Runrig iTunes Tracks Runrig Official Website


An entity unto themselves, by way of becoming the first Gaelic-speaking Celtic-rock act to make it huge, Scots RUNRIG have probably surpassed all expectations throughout their 40+ years in the music business. Although indebted to the likes of The CORRIES, DOUGIE MacLEAN and pathfinders BIG COUNTRY, plus hundreds of Caledonian acts that have tried in vain to capture hearts south of the border, RUNRIG would’ve loved to have danced all the way to America.
Formed as The Run-Rig Dance Band, in North Uist and the neighbouring isle of Skye in the Outer Hebrides (in spring 1973), by songwriting brothers Rory (bass) and Calum Macdonald (percussion/drums), and Blair Douglas (keyboards), the young men were content to perform in front of relatively nominal audiences. Due to their religious beliefs they’ve never played live on a Sunday. Following these local gigs on the islands, the band found encouraging support from the Gaelic media; travelling to mainland Scotland and playing a gig at the Kelvin Hall in Glasgow. School friend Donnie Munro duly joined as lead vocalist, while Blair was replaced by accordionist Robert Macdonald (no relation). This quartet remained steady throughout RUN RIG’s debut album, PLAY GAELIC (1978) {*5}, a cassette released on the independent Neptune imprint (and subsequently re-issued in the early 80s on Lismor Records). As the title suggested, this was a steadfastly indigenous release with no English language tracks, although it was well received in Celtic-folk circles, which, in turn, encouraged the group to set up their own label, Ridge Records.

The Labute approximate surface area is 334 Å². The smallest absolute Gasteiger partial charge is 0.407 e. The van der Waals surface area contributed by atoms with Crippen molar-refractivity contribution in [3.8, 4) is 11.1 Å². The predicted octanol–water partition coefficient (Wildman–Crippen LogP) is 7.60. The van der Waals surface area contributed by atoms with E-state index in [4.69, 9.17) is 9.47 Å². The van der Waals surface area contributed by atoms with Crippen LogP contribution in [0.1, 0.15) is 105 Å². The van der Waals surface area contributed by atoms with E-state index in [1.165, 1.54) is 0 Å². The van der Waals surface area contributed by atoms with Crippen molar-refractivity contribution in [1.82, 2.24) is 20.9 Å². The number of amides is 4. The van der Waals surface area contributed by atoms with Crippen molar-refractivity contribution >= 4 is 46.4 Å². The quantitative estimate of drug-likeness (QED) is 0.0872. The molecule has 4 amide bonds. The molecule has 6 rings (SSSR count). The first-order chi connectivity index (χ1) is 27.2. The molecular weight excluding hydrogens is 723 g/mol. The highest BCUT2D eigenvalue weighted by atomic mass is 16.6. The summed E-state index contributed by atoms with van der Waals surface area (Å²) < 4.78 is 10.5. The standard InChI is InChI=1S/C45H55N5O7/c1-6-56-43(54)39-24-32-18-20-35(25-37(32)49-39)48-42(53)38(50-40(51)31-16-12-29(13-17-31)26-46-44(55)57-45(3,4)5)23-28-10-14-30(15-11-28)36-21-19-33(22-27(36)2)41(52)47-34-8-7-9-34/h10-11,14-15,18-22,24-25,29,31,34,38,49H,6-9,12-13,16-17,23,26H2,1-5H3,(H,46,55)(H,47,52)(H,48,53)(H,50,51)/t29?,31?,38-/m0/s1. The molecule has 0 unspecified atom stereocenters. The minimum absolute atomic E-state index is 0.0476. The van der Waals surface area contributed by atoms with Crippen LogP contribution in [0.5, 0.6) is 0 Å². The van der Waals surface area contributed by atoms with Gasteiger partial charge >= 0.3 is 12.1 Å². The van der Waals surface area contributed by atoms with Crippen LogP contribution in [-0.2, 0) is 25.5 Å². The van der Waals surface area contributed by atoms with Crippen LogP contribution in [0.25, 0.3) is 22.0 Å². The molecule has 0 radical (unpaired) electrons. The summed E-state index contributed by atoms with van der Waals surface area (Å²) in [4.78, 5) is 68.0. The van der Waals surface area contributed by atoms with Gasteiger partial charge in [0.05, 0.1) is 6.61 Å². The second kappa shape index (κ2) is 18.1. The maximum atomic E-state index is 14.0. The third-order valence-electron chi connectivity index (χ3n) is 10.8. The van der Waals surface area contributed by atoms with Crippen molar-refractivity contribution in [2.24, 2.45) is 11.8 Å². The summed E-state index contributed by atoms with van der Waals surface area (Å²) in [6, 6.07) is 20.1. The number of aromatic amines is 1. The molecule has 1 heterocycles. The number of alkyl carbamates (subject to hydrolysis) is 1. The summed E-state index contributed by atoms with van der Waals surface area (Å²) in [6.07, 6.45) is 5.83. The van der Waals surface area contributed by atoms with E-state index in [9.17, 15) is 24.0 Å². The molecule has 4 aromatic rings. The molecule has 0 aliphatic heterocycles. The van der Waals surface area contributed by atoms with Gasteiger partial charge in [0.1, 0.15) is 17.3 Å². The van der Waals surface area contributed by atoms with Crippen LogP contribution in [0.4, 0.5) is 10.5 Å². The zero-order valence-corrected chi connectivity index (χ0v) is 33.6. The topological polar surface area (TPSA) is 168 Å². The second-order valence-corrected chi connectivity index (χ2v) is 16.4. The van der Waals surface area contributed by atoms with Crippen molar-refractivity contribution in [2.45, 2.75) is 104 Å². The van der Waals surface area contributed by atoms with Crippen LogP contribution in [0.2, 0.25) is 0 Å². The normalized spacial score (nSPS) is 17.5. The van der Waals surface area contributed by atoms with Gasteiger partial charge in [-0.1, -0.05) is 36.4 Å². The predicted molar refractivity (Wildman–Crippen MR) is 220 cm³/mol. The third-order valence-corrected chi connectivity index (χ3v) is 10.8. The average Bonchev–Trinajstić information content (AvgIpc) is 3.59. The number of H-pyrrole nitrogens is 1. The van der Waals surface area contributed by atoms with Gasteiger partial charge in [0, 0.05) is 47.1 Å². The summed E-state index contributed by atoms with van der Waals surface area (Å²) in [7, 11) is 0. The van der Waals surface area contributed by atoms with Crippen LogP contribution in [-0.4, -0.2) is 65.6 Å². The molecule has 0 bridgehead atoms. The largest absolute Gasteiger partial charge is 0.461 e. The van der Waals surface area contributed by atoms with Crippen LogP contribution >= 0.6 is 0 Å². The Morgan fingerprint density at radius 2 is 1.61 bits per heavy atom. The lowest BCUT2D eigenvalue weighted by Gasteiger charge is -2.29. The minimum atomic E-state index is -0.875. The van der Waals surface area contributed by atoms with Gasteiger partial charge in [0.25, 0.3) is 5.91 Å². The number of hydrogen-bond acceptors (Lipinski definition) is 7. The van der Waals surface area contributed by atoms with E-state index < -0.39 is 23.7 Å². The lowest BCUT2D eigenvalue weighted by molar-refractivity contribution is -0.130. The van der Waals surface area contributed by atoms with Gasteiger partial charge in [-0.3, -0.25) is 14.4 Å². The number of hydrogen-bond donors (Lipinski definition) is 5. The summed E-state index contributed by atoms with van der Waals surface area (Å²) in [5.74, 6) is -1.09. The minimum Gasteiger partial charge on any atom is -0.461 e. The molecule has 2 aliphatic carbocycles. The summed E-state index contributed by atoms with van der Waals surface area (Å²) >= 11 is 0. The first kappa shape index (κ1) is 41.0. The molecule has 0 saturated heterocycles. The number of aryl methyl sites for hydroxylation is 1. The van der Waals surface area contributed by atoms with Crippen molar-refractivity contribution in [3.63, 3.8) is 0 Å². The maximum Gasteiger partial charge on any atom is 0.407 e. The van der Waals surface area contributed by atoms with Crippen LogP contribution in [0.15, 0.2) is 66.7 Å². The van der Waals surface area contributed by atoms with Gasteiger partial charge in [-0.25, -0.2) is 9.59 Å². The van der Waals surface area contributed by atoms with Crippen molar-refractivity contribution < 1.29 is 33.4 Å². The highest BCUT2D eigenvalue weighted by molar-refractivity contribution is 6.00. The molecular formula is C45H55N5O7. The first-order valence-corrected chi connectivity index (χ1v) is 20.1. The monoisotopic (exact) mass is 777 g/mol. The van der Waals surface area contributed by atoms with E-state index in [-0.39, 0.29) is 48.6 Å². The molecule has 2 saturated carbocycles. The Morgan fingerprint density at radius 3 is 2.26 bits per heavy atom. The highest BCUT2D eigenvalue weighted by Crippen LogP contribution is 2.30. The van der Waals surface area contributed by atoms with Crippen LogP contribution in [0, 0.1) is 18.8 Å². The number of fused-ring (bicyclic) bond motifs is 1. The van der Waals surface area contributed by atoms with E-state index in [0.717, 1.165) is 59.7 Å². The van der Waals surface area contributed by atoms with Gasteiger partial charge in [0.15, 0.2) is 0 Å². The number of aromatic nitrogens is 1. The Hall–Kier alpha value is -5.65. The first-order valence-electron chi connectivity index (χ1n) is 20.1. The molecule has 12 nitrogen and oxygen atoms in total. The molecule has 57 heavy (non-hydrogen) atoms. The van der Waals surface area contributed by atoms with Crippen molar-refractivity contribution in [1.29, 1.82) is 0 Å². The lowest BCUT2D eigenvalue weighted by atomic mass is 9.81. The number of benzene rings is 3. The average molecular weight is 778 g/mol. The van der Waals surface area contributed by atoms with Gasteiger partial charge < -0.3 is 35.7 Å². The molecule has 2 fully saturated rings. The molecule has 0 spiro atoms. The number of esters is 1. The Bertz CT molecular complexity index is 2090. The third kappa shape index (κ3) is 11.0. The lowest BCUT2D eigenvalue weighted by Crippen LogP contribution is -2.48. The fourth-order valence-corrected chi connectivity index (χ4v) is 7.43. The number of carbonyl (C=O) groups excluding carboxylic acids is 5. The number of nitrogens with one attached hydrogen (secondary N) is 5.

Amid further line-up changes (Inverness-born Malcolm Jones on guitar, bagpipes and mandolin superseded a solo-bound Blair – who still guested), RUN RIG (without Robert also) delivered a follow-up LP, THE HIGHLAND CONNECTION (1979) {*6}. The transitional record featured a mix of Gaelic and English language tracks, including `Loch Lomond’, a sourced staple that would become a firm favourite with their growing fanbase.
Adding St. Andrews-born fifth member Iain Bayne on drums (ex-NEW CELESTE), it was to be a couple of years before the release of RECOVERY (1981) {*7}; RUNRIG – note: now one word! – had toured heavily, embellishing their sound with the relative exotica of keyboards, played by… gasp!… an Englishman, Richard Cherns (who briefly joined full-time). As a result, the album proffered a more accessible brand of Celtic-rock (described as a cross between BIG COUNTRY, SILLY WIZARD and HORSLIPS), a sound that crystallised on interim singles, `Loch Lomond’, `Dance Called America’ and `Skye’.